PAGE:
Battle Hymn of the Tiger Mother Criticizing how other people raise their children is generally considered impolite. But Amy Chua’s memoir, Battle Hymn of the Tiger Mother — chronicling her decision…
Book Review

Battle Hymn of the Tiger Mother

Criticizing how other people raise their children is generally considered impolite. But Amy Chua’s memoir, Battle Hymn of the Tiger Mother — chronicling her decision to raise her girls ''the Chinese way'' — practically begs for debate. The Chinese way, according to Chua, is a form of tough love demonstrated through enforcement of strict and intense work habits. It also meant that her daughters, Sophia and Louisa, weren’t allowed to have playdates, sleepovers, or anything less than the top grades of their class — and that they were expected to excel at the instruments Mom chose for them, the piano and violin, respectively. Things went according to plan with chua’s elder daughter, Sophia, an even-tempered girl and a piano prodigy who played Carnegie Hall as a teen. But her sister, Lulu, just as naturally gifted, was another story: She was willful, stubborn, and unafraid to challenge her mother at every step.

Chua (whose husband agreed to the Chinese rules of engagement as long as the kids were raised...Jewish) is a professor at Yale Law School and the author of two books on global economics. Her writing is smart and lively, but while she strives for self-deprecation, her fights with her children can be downright uncomfortable to read. There’s the time she rejected her daughters’ homemade birthday cards, and the time she threatened to burn their beloved stuffed animals if their music didn’t show improvement. We’re supposed to believe that Chua realized her mistakes along the way. Yet you get the sense that she’s secretly quite pleased and wouldn’t change a thing. We’ll just have to wait for her daughters’ memoirs. B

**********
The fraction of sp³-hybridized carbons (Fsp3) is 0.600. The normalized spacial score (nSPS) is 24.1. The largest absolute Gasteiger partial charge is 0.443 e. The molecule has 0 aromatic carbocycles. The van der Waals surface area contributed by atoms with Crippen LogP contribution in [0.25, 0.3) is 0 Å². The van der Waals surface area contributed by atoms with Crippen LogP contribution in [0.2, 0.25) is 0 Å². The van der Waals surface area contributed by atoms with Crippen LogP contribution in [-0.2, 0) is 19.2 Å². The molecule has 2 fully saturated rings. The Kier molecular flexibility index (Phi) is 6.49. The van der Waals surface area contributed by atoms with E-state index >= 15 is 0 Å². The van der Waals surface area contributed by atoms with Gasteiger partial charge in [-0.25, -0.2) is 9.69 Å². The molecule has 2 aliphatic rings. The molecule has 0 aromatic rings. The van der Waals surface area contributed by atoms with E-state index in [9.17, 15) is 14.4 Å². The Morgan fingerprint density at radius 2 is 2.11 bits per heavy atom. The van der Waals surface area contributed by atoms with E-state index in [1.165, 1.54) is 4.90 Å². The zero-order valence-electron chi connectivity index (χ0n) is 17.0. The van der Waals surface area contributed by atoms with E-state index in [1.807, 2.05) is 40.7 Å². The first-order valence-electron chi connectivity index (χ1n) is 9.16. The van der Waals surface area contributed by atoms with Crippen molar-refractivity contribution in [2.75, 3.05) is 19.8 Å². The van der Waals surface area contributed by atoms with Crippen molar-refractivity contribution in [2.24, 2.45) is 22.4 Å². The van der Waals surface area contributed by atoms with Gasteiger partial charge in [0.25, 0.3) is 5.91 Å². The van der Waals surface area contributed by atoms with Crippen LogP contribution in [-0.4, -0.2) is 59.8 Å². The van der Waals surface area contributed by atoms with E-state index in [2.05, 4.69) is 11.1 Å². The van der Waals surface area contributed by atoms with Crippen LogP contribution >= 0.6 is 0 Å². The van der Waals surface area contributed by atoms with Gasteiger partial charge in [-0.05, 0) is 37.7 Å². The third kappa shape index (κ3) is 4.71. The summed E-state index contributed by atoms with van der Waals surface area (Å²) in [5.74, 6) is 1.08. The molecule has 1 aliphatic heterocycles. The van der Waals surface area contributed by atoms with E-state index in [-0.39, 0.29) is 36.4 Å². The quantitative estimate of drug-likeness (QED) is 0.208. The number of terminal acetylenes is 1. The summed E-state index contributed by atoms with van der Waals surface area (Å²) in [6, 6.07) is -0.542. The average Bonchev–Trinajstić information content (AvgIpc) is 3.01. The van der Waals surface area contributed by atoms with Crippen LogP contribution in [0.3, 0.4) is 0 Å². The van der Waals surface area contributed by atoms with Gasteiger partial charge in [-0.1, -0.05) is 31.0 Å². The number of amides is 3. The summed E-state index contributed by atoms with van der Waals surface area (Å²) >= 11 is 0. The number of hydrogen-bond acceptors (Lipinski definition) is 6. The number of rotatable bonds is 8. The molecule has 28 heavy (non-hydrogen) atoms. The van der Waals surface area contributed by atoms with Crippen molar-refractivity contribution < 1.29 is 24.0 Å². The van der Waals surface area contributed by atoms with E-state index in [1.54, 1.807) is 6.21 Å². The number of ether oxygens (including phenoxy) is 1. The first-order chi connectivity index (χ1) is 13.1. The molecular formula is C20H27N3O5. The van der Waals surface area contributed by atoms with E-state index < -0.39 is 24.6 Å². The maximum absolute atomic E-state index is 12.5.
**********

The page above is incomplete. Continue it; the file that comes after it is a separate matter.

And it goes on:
Total Mon-Strosities!
Literature is littered with bad mothers, both real and fictional. Here are some of our favorites, ranked from messed-up to murderous.

Anywhere But Here, Mona Simpson
Stage mom uproots daughter and moves to L.A. for kicks.

Madame Bovary, Gustave Flaubert
Literature's famous adulteress has a kid, but she's still all about moi, moi, moi.

Running With Scissors, Augusten Burroughs
Selfish mom fobs off son on wacko shrink.

Mommie Dearest, Christina Crawford
Mom's a movie star! And a wire-hanger-hating psycho!

Flowers in the Attic, V.C. Andrews
Neglect, abuse, and murder. No Mother's Day card for you.

Medea, Euripides
She's pissed off at her husband, so she kills her kids. We have a winner!

Originally posted Jan 05, 2011 Published in issue #1137 Jan 14, 2011 Order article reprints